3 Essential Tips for Yoga Teachers
The practice of Yoga has become widely popular across the world and as a result more and more students are becoming teachers. The demand for quality teachers is growing as students are falling in love with the path and continuously looking for more ways to learn. How does one become a great teacher, when they themselves are just a student of the practice? Questions like these are appropriate but only if they serve to evolve your teaching and help you grow. Feeling a lack of confidence is normal, and a natural part of the process when transitioning from student to teacher, and it may take years to build confidence so don't let it throw you off the path. Any good teacher/student has the desire to grow into their fullest potential and if you are self aware its easy to see that you are not where you want to be yet. You can further develop your ability to see yourself by going deeper and seeing both your potential and the beauty of who you already are. Here are my 3 most essential tips to help you grow into your potential as a teacher, and settle into a place of humble confidence.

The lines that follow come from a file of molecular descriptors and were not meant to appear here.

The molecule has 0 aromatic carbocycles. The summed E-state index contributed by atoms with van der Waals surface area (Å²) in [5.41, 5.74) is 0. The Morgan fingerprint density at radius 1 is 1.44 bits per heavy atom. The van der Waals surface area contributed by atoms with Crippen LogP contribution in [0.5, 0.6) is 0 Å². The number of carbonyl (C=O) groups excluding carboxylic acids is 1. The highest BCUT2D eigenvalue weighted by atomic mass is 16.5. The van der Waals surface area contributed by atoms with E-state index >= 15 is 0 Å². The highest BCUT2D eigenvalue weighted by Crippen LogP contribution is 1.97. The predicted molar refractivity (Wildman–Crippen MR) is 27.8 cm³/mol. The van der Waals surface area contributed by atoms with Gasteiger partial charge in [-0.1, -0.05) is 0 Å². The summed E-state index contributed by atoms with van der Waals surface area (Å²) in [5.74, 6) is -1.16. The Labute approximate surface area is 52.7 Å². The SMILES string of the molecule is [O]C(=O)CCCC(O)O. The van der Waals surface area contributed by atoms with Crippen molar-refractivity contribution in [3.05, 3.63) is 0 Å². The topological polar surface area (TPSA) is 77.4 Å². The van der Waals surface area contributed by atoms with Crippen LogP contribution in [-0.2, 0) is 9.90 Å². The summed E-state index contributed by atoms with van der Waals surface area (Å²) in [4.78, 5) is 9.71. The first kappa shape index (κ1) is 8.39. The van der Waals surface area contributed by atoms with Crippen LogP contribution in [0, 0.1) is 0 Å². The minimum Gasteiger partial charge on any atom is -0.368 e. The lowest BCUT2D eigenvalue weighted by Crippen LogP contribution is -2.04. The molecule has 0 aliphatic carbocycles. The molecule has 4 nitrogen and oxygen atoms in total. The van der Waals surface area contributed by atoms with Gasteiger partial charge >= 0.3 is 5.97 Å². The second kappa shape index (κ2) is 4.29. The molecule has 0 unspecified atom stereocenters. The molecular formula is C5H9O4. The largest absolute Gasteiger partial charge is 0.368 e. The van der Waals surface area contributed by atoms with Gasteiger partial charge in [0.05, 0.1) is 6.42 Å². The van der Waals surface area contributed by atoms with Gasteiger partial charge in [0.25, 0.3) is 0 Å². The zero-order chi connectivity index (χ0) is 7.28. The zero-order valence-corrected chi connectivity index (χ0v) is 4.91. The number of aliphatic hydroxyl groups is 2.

1. Be the most advanced student.